When you speak with researchers, data scientists, and practitioners who are involved in any capacity with data, you are bound to here one word multiple times in a conversation: Python.
It is understandable that the data science world has migrated to the Python programming language, and the shift cannot be more clear. Reported this week by The Economist, Python has officially become the world’s most popular programming language. That’s not all. Languages such as Lisp, which popular sites such as Reddit have switched, indicate a further decline of non-Pythonic languages.
Python has built itself to be extremely extensible, with inter-operable packages for language support with Java, C, and R. Reticulated python offers integration between the R and Python programming languages. Jython – Python for Java has been around since 2009 as well as Cython – Python for C.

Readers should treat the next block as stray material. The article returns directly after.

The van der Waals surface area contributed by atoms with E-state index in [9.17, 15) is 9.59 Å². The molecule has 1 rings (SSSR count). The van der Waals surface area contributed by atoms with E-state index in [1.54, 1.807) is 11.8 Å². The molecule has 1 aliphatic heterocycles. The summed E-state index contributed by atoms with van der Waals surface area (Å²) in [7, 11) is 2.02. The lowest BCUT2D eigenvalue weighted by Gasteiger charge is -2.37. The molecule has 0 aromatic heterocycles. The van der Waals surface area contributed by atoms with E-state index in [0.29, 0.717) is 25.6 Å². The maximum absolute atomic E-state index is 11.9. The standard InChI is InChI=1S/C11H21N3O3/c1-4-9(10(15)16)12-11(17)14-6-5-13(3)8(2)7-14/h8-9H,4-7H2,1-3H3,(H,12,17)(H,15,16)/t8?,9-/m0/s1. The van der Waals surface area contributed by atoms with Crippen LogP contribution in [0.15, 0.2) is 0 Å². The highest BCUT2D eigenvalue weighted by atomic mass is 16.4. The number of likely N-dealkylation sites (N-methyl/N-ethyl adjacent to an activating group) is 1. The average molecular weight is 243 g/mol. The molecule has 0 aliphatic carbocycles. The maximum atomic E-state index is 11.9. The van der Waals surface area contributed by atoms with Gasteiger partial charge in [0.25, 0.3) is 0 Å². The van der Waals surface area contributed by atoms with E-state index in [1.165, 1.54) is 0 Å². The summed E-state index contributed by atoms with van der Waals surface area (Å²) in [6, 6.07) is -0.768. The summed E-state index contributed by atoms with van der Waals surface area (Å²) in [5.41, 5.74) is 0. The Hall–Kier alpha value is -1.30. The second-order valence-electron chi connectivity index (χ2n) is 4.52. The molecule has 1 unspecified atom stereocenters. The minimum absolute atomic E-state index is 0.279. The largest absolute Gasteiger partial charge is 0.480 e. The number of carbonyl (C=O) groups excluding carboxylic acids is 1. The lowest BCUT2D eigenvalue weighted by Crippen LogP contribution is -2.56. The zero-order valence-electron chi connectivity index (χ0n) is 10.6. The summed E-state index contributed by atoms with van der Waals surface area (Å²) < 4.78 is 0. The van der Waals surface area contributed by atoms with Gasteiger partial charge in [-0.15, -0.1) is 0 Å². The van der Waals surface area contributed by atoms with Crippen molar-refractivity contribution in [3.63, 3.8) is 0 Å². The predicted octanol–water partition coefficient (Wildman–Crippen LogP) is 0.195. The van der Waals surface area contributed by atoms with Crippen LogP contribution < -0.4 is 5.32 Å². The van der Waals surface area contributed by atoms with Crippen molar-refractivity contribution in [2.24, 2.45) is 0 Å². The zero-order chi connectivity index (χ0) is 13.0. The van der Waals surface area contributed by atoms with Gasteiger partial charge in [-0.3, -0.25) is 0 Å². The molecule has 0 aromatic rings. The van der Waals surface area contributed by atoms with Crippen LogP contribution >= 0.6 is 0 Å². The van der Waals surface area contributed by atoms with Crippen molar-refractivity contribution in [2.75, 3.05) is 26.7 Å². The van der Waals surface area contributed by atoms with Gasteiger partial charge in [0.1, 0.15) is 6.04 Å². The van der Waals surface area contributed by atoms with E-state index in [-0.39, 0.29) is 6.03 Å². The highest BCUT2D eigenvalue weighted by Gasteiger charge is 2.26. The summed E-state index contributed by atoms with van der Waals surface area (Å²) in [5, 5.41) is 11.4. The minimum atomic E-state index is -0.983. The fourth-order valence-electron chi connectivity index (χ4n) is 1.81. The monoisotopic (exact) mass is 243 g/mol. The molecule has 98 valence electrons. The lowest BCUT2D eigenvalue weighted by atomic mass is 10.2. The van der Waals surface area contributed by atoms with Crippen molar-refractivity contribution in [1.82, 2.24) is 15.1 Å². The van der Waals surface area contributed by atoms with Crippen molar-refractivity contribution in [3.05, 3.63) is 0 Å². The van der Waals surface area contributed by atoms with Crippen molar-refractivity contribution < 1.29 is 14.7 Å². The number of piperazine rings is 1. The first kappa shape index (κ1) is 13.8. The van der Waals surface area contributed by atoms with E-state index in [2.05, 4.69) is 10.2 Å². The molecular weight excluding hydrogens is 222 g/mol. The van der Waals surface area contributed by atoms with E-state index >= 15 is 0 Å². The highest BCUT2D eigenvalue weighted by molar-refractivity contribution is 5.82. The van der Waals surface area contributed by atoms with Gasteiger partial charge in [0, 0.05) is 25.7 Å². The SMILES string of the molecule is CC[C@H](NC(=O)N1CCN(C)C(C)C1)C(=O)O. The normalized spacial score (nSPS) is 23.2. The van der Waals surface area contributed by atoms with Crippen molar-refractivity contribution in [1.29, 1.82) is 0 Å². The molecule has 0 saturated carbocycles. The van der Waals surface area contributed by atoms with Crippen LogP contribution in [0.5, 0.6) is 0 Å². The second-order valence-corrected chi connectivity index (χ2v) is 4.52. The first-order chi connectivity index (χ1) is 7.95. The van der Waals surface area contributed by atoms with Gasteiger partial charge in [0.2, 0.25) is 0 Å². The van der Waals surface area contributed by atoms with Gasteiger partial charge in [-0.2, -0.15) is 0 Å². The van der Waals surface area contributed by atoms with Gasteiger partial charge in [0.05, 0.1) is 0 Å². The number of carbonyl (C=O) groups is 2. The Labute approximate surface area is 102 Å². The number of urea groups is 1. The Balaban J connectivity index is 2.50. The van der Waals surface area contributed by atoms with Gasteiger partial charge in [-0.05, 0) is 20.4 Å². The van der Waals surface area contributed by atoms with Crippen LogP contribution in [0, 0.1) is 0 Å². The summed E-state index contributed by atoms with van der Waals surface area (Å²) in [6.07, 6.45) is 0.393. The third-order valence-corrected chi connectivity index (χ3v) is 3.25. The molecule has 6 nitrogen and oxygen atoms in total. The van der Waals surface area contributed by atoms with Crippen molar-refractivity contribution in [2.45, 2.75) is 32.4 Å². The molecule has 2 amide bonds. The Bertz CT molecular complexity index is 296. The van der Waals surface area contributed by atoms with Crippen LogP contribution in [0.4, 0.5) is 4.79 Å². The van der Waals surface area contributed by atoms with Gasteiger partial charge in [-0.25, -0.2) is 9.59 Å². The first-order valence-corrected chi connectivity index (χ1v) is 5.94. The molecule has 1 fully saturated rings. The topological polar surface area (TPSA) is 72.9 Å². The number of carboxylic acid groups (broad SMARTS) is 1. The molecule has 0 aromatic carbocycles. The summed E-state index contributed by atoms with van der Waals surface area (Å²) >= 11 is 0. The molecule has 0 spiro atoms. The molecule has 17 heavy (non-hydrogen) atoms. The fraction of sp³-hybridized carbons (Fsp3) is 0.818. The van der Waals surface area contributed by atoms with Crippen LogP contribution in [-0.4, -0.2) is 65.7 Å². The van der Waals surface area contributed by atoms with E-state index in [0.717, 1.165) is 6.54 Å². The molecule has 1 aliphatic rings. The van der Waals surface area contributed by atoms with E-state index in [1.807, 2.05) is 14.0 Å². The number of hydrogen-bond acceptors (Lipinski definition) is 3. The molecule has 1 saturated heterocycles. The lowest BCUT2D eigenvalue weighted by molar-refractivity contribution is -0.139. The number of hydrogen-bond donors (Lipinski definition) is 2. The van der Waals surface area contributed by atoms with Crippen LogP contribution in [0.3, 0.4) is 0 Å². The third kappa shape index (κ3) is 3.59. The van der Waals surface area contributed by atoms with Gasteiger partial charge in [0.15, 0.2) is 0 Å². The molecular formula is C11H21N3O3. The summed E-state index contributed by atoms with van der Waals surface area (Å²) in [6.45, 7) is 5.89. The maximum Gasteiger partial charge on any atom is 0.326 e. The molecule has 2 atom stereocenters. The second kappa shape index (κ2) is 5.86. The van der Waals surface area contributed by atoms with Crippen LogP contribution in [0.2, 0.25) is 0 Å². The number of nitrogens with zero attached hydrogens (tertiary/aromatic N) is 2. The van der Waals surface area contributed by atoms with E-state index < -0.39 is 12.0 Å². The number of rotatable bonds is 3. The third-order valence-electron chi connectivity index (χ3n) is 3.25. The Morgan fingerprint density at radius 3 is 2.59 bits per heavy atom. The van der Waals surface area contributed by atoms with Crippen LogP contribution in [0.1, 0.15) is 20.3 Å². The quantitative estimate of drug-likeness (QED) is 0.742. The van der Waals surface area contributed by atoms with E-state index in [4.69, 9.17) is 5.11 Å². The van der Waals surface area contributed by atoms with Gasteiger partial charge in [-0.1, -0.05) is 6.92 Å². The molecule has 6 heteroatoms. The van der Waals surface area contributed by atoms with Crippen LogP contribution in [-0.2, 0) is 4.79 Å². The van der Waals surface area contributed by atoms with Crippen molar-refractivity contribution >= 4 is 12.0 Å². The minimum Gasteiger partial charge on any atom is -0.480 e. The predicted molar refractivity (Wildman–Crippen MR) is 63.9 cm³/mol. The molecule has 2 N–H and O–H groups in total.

Python is not only for data scientists who code each and every day. Today, python can control your in-home smart device (I.e., Amazon Alexa and Google Home).
If trends would indicate, Apple HomePod and Facebook Portal would move to build their developer ecosystems to a Python direction as well, to maximize developer evangelism and support.
Although there are a myriad of reasons why Python is continuing to gain traction, perhaps including the readability of a programming language, one thing remains certain: If you are going to learn one programming language in 2018, let it be Python.